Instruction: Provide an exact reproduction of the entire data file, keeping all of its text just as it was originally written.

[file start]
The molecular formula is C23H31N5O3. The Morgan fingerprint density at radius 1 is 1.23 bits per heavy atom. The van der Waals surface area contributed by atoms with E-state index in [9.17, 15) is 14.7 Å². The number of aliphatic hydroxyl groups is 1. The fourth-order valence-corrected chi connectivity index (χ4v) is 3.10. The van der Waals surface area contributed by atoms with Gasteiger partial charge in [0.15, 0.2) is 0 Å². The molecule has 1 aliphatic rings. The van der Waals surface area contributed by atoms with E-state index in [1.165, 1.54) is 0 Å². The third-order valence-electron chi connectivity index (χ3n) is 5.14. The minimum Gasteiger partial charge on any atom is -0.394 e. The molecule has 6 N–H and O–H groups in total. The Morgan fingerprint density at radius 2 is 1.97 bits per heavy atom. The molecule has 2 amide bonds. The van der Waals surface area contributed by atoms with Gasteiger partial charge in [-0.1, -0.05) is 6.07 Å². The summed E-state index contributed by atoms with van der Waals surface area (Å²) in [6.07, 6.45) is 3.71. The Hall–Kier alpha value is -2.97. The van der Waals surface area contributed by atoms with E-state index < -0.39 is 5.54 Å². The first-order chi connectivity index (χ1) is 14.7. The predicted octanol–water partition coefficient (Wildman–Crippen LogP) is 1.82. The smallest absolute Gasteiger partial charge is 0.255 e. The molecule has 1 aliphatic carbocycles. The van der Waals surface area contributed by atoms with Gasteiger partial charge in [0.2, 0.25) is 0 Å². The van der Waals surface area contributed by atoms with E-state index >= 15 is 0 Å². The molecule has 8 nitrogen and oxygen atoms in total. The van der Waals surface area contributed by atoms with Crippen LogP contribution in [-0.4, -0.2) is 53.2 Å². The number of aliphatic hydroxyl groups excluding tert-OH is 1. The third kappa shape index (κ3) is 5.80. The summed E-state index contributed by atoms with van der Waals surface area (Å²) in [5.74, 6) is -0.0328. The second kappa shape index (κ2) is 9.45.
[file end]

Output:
The molecular formula is C23H31N5O3. The Morgan fingerprint density at radius 1 is 1.23 bits per heavy atom. The van der Waals surface area contributed by atoms with E-state index in [9.17, 15) is 14.7 Å². The number of aliphatic hydroxyl groups is 1. The fourth-order valence-corrected chi connectivity index (χ4v) is 3.10. The van der Waals surface area contributed by atoms with Gasteiger partial charge in [0.15, 0.2) is 0 Å². The molecule has 1 aliphatic rings. The van der Waals surface area contributed by atoms with E-state index in [1.165, 1.54) is 0 Å². The third-order valence-electron chi connectivity index (χ3n) is 5.14. The minimum Gasteiger partial charge on any atom is -0.394 e. The molecule has 6 N–H and O–H groups in total. The Morgan fingerprint density at radius 2 is 1.97 bits per heavy atom. The molecule has 2 amide bonds. The van der Waals surface area contributed by atoms with Gasteiger partial charge in [-0.1, -0.05) is 6.07 Å². The summed E-state index contributed by atoms with van der Waals surface area (Å²) in [6.07, 6.45) is 3.71. The Hall–Kier alpha value is -2.97. The van der Waals surface area contributed by atoms with E-state index < -0.39 is 5.54 Å². The first-order chi connectivity index (χ1) is 14.7. The predicted octanol–water partition coefficient (Wildman–Crippen LogP) is 1.82. The smallest absolute Gasteiger partial charge is 0.255 e. The molecule has 1 aliphatic carbocycles. The van der Waals surface area contributed by atoms with Gasteiger partial charge in [0.2, 0.25) is 0 Å². The van der Waals surface area contributed by atoms with E-state index >= 15 is 0 Å². The molecule has 8 nitrogen and oxygen atoms in total. The van der Waals surface area contributed by atoms with Crippen LogP contribution in [-0.4, -0.2) is 53.2 Å². The number of aliphatic hydroxyl groups excluding tert-OH is 1. The third kappa shape index (κ3) is 5.80. The summed E-state index contributed by atoms with van der Waals surface area (Å²) in [5.74, 6) is -0.0328. The second kappa shape index (κ2) is 9.45.